Taking the Initiative

Vanderbilt's new Public Service Initiative enables recent graduates to gain work experience while working in the public interest.

Meredith Choyke
Meredith Choyke
Staff Attorney
Cook County Mediation Program
Chicago, Illinois

Meredith Choyke has found a legal niche in which services are unfortunately in high demand: advising clients facing home mortgage foreclosure as a staff attorney in the Cook County Mediation Program in Chicago.

A Chicago native, Choyke returned home after graduating in May to prepare for the Illinois bar examination, after which she planned to join the Marine Judge Advocate General Corps. When Elizabeth Workman, Assistant Dean for Career Services, suggested that Choyke consider using the Public Service Initiative to gain some legal experience while training to enter the Marine Corps, Choyke was grateful for the opportunity. In September 2009, with the help of the Public Service Initiative, Choyke started working at the Chicago Legal Clinic's Chancery Advice Desk, which was coping with a flood of clients facing home foreclosures. According to a report in the Chicago Sun Times, the home foreclosure rate in Cook County had more than doubled from 2008 to 2009. By March 2009, more than 100 Chicago area homeowners were receiving foreclosure notices each day. After Choyke joined the Chancery Advice Desk as a volunteer in September 2009, she soon found herself meeting with 12 to 18 clients a day. Although her task in each case was similar, each client faced a unique set of problems.

Rather than actually representing clients in court, the Chancery Desk's mission was to enable people facing a home foreclosure to help themselves by explaining how the foreclosure process worked, their rights, and the actions they could take to help themselves. "We don't act as their legal representative," Choyke said. "We give them the information they need so they can represent themselves."

Choyke has been struck by how grateful her clients are for her help in mapping out a plan to deal with the daunting foreclosure process. "When people meet with us, we explain the foreclosure process and the timeline, so they know they will not immediately be evicted from their home," she said. "We review their original loan documents to see if any fraud exists, and provide advice on options to avoid the foreclosure. They can meet with a certified housing counselor who helps them determine if they qualify for a traditional loan modification or the Federal 'Making Home Affordable' modification program. If they're eligible for a modification, we suggest that the client request mediation from the judge, so they have the opportunity to negotiate the terms of the modification with the lender in person. If they have any serious defenses, we advise our clients to request the appointment of an Access to Justice Attorney from the judge."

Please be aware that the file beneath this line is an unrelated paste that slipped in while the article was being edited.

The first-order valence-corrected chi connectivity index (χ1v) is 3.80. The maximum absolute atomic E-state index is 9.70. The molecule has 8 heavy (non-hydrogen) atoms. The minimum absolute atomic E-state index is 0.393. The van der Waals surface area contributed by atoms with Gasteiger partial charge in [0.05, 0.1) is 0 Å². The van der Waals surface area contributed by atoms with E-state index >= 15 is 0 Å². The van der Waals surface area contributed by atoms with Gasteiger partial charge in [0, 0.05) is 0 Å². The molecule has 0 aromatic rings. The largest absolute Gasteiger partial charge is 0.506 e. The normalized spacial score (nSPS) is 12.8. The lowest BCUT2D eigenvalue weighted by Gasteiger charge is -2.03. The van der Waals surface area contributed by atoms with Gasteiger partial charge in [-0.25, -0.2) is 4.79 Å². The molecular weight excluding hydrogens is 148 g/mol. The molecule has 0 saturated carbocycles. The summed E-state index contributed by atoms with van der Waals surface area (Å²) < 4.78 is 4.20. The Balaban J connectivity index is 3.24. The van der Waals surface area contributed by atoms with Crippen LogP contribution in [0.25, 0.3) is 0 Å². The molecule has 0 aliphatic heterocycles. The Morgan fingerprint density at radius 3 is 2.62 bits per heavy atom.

“My favorite comment from clients is, ‘Now I can go home and sleep tonight.’”

After Choyke's Public Service stipend ran out at the end of February 2010, she continued working at the Chancery Desk as a volunteer. "I really enjoyed the work and really liked the people I was working with," she said. When Cook County received funding to start the Mediation Program and recruited the Chicago Legal Clinic to provide the legal services, Choyke's supervisor recommended that the Clinic hire her as a staff attorney for the program, citing her work ethic, experience and enthusiasm in helping homeowners. Choyke was hired immediately.

The foreclosure notices Cook County residents receive now include a toll-free telephone number that reaches the Cook County Mediation Program, which opened in May 2010 with a staff of several attorneys, including Choyke. Although she admits that it was hard to put her plan to join the Marine JAG Corps "on the shelf," Choyke not only enjoys her substantive work with clients facing home foreclosures, but also is learning a tremendous amount. "I didn't take any property law electives in law school," she said. "When I started at the Chancery Desk, I trained for a couple of weeks, and then I started seeing clients. I've learned from listening to the clients and consulting with the other attorneys on staff."

Choyke emphasizes that clients in foreclosure "are not looking to live in their house for free; they want to pay their mortgage." Many have mitigating circumstances —personal hardship, unemployment, medical issues—that may make them eligible for a forbearance agreement, a loan modification or another workout plan. "We empower people by helping them understand what they are facing and what they can do," she said. "Although the lender is not legally required to modify the loan, the story I hear from most of my clients is that when they call their lender repeatedly, they never talk to the same person twice, they get conflicting advice, and their modification paperwork keeps getting lost. In many cases, the homeowner has no idea which lender actually owns their loan, and I have seen judges dismiss cases when a bank can't prove a loan is theirs."

One rewarding aspect of the job is that Choyke can deliver one piece of good news. "Most people come in thinking they are going to be kicked out of their house immediately," she says. "But the process may take several months. My favorite comment from clients is, 'Now I can go home and sleep tonight.'"

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